FIG. 2 shows a personal computer 2′ in which the control computer unit 8′ is likewise integrated. In the illustrated example, this is composed of two insert cards 9′a, 9′b, whereby the insert card 9′a serves for the transmission functions and the card 9′b serves for the reception functions. These two insert cards are also equipped with standardized connection means to the PCI bus 7′ so that they can be plugged into a commercially obtainable standard PC. In this case, the two insert cards communicate with one another via a control line 18.
FIG. 3 shows a partial view of another inventive magnetic resonance system, wherein the A/D converter required for the conversion of the image signals is arranged externally relative to the personal computer. Only the component 19′ arranged within the cabin 4 shown in FIG. 1 is illustrated, wherein the radio-frequency reception coil 20 is shown enlarged. This is situated in the inside of the component housing 21 and serves the purpose of receiving the high-frequency image signals. In the illustrated exemplary embodiment, the A/D converter 16′ is located at a coil plug 22 with which the reception signal of the radio-frequency reception coil 20 is received. The A/D converter 16′ is shielded with a shielding 17′. The converted digital signals are forwarded via a signal line 23 to the personal computer and the insert card 9″ thereat. A light waveguide should preferably be utilized as signal line 23. As can also be seen from FIG. 3, the pre-amplifier 15′ is also arranged at the coil plug 22.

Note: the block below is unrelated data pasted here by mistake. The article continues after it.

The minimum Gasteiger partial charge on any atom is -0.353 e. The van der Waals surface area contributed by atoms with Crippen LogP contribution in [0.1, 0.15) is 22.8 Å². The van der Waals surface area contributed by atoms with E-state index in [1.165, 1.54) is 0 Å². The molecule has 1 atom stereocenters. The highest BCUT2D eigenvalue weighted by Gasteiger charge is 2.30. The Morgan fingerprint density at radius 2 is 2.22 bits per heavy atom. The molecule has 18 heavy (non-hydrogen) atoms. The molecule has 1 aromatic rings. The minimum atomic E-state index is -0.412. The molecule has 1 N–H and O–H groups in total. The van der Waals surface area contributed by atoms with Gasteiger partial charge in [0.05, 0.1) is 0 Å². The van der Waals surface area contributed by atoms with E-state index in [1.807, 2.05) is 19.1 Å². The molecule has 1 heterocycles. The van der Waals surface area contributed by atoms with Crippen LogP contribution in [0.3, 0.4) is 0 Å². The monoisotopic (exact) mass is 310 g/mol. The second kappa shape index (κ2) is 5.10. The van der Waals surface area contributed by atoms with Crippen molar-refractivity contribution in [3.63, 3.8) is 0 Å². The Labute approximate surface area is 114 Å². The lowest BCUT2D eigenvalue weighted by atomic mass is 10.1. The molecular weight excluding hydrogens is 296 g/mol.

As FIG. 3 shows, the A/D converter 16′ includes a circuit 24 for scrambling the image signals that have already been digitized in order to attenuate coherent disturbances. A corresponding demodulator 25 with which the data can be restored is provided at the insert card 9″.
In addition thereto, the D/A converter 12′ employed for generating the waveform for the radio-frequency pulse excitation is located directly at the system component 19′, or at the component housing 21 in this embodiment, i.e. not directly at the insert card, as shown in FIGS. 1 and 2.